The polycom 321 is still quite a basic phone with a small display. Any reason you are going for that rather than a aastra 480i atart from the price?

What are you doing about power?
The aastra and polycom normally take power off the network but power adapters can be bought for them. Given your number of phones I would recomend a Powerdsine Midspan device (http://www.microsemi.com/PowerDsine/Products/Midspan/PD_3500.asp) which will sit between your switch and the phones and provide them all with power. The advantage of this is that you can have a central UPS to power the powedsine and the pbx so if you get a power cut the phones carry on working for a while.
Have a look at http://www.voiptalk.org/products/voip-hardware.php for more info on some of the phones.

I think polycom and aastra are poe only and you need to buy a power adapter if you are not going to use it.
Some grandstreams are both and come with the adapter.
Its only really the basic budgetone phones which might not be poe.

Author

Commented:
yes, with the Polycom i was thinking of price to keep it down where possible, we are doing PoE, we have the 2 switches already (2x Dell PowerConnect 3524P PoE) the polycoms are going tobe for our support people, some people in marketing and out coders.

Our suport departemnt only gets about 15-20 calls in an 8 hour shiftt currently, most support is done via email or live chat, so i thought, or could be wrong? they should be able to handle the load...

our office has been wired already for 2 seperate networks, the phone on one and internet on the other.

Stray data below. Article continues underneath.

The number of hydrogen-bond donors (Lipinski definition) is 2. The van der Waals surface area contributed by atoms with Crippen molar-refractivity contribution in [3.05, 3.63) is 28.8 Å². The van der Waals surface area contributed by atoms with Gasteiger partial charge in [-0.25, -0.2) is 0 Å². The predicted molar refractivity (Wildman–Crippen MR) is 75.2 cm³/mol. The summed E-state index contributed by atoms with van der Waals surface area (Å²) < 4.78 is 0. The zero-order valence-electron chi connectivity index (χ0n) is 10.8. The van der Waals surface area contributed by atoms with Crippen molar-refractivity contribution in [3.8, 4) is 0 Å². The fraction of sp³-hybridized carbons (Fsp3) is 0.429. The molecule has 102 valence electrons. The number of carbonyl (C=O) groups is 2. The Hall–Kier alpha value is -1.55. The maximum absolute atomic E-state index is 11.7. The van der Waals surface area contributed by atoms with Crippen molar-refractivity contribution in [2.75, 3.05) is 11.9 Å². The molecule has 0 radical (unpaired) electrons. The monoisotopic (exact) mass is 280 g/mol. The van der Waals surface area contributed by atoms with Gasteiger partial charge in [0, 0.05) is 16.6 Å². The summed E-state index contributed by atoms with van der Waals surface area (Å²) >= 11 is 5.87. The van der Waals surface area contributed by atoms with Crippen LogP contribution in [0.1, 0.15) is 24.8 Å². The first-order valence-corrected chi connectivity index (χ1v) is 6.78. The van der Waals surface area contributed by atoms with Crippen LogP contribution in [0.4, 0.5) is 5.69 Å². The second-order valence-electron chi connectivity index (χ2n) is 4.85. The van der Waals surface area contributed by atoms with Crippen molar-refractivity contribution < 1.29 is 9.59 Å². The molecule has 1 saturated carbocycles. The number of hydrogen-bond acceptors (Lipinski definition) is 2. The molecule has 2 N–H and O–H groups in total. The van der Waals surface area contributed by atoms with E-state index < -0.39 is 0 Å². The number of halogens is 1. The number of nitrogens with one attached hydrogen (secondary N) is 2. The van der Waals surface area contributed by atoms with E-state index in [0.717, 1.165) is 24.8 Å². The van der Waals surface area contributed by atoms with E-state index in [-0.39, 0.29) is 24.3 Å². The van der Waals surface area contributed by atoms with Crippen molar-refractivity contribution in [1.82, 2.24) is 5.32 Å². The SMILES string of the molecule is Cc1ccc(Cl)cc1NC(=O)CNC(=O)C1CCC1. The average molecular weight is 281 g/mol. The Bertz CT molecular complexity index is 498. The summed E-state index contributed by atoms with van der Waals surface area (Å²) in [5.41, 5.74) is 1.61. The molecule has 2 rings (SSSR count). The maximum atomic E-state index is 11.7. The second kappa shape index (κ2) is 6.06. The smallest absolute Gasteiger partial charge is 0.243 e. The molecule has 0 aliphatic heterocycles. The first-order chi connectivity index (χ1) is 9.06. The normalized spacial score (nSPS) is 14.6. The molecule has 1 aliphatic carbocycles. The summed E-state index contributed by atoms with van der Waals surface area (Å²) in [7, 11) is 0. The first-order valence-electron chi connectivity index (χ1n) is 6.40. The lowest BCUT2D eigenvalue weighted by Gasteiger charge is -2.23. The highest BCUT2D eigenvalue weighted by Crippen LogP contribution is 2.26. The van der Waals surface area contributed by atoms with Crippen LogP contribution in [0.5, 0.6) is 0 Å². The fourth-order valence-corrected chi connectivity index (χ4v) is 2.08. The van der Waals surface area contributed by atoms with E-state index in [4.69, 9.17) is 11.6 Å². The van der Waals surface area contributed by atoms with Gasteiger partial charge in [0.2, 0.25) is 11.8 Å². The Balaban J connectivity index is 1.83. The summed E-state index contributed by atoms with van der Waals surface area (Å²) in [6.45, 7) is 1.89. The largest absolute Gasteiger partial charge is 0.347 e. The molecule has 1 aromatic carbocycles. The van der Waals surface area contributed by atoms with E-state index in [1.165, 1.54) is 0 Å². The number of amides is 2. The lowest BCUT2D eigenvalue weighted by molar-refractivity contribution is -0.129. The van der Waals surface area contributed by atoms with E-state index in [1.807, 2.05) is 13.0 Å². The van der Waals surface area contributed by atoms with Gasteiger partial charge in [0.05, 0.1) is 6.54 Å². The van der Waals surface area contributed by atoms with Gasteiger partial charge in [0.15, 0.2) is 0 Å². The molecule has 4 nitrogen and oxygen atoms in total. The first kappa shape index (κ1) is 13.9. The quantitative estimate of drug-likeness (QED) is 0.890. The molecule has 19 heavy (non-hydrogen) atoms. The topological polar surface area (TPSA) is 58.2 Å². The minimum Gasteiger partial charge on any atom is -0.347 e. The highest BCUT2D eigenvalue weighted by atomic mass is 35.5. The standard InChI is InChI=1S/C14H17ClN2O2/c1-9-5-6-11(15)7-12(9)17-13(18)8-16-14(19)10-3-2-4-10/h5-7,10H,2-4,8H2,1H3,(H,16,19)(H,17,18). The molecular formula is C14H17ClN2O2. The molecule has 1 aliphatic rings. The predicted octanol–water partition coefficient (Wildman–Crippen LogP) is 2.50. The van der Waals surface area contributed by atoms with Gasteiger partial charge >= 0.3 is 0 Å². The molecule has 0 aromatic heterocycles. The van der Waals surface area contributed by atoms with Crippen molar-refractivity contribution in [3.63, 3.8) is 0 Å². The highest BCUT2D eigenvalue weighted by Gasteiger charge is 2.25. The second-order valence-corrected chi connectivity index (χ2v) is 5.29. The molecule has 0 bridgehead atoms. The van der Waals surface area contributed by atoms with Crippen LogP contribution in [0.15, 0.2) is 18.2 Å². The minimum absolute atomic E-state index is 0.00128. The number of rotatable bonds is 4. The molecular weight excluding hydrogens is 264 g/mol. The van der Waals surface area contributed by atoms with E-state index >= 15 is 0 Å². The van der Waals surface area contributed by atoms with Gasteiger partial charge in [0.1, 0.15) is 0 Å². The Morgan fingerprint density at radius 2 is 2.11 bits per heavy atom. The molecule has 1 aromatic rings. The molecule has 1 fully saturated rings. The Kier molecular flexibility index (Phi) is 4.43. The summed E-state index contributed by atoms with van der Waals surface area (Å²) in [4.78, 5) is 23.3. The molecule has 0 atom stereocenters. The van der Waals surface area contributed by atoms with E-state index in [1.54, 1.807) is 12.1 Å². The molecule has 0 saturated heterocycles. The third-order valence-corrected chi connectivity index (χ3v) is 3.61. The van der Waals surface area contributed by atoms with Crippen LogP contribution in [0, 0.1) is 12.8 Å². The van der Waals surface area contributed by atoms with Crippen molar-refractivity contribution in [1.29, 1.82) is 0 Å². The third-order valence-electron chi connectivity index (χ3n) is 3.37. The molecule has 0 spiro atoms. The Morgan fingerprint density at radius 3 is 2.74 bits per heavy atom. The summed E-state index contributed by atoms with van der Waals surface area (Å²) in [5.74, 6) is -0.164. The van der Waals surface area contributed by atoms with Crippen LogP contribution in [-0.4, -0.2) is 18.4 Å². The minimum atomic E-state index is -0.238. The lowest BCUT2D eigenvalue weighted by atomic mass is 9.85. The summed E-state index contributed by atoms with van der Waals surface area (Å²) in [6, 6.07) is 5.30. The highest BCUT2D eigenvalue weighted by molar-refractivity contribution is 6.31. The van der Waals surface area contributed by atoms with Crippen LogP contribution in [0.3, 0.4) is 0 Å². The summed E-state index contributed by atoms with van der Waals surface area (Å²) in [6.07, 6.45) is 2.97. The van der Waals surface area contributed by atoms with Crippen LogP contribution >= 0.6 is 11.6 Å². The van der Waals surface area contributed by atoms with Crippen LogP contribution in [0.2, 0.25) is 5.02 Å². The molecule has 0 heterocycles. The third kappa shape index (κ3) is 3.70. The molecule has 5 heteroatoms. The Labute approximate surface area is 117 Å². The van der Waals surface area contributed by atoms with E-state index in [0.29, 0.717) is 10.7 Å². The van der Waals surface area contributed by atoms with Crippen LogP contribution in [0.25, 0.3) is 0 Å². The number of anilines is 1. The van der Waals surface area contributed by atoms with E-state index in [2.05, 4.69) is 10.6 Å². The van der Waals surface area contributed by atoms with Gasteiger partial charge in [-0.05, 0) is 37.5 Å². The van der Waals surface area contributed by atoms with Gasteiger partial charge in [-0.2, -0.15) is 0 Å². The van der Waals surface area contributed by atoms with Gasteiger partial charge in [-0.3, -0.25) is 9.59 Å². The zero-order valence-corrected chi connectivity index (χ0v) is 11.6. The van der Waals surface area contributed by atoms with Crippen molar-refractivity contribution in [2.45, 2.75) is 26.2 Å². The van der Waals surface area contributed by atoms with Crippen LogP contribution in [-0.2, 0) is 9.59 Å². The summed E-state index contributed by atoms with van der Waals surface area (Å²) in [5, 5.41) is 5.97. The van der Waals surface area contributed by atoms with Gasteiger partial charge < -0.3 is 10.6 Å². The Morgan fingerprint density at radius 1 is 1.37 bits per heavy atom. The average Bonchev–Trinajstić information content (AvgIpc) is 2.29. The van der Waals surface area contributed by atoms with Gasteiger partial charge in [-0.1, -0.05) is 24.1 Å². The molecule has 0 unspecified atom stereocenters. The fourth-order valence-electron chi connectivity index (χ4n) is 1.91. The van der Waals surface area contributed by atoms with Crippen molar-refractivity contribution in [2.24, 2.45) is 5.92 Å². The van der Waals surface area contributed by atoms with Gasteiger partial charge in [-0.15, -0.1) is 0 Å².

thanks for the link, heading over there now to do some reading!


The phones will certenly handle the load. The 480i would just give you more screen area for custom menu's and separate phone lists etc... but if you dont need that then there is no real point paying the extra.

Having two separate networks is fine. The normal way of doing it is to have the switch configured to use VLANs. The phone can then be configured with a VLAN tag so its traffic goes over one VLAN while untagged traffic (the computer) goes over the default one. The main reason why this is the more common apporach is because it reduces the cabling needed in the office walls and you only need one cable from the wall to the desk since the pc cable goes to the back of the phone.

Author

Commented:
Ahh, interesting, i had seen that some phones had dual jacks for that purpose!

luckily for me since the cabling is being done by someone else, they are going to 2 port method, one for phone one for computers :)

Author

Commented:
All answers by grblade were very useful!